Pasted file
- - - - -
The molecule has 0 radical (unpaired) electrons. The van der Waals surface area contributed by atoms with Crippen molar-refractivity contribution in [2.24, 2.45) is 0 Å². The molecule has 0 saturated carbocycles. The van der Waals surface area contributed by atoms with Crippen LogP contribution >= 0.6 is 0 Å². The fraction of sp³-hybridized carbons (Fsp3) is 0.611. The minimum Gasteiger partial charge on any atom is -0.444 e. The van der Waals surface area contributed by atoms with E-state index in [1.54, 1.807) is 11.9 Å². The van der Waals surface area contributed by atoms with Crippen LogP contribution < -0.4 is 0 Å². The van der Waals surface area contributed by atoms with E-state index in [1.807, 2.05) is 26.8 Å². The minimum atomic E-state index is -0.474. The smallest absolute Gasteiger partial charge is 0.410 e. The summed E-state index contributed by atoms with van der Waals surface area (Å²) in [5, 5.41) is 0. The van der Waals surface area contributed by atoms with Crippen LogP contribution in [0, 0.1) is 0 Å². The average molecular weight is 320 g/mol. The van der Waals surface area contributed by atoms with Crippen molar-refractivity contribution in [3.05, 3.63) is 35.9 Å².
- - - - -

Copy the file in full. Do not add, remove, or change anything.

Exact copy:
The molecule has 0 radical (unpaired) electrons. The van der Waals surface area contributed by atoms with Crippen molar-refractivity contribution in [2.24, 2.45) is 0 Å². The molecule has 0 saturated carbocycles. The van der Waals surface area contributed by atoms with Crippen LogP contribution >= 0.6 is 0 Å². The fraction of sp³-hybridized carbons (Fsp3) is 0.611. The minimum Gasteiger partial charge on any atom is -0.444 e. The van der Waals surface area contributed by atoms with E-state index in [1.54, 1.807) is 11.9 Å². The van der Waals surface area contributed by atoms with Crippen LogP contribution < -0.4 is 0 Å². The van der Waals surface area contributed by atoms with E-state index in [1.807, 2.05) is 26.8 Å². The minimum atomic E-state index is -0.474. The smallest absolute Gasteiger partial charge is 0.410 e. The summed E-state index contributed by atoms with van der Waals surface area (Å²) in [5, 5.41) is 0. The van der Waals surface area contributed by atoms with Crippen LogP contribution in [0, 0.1) is 0 Å². The average molecular weight is 320 g/mol. The van der Waals surface area contributed by atoms with Crippen molar-refractivity contribution in [3.05, 3.63) is 35.9 Å².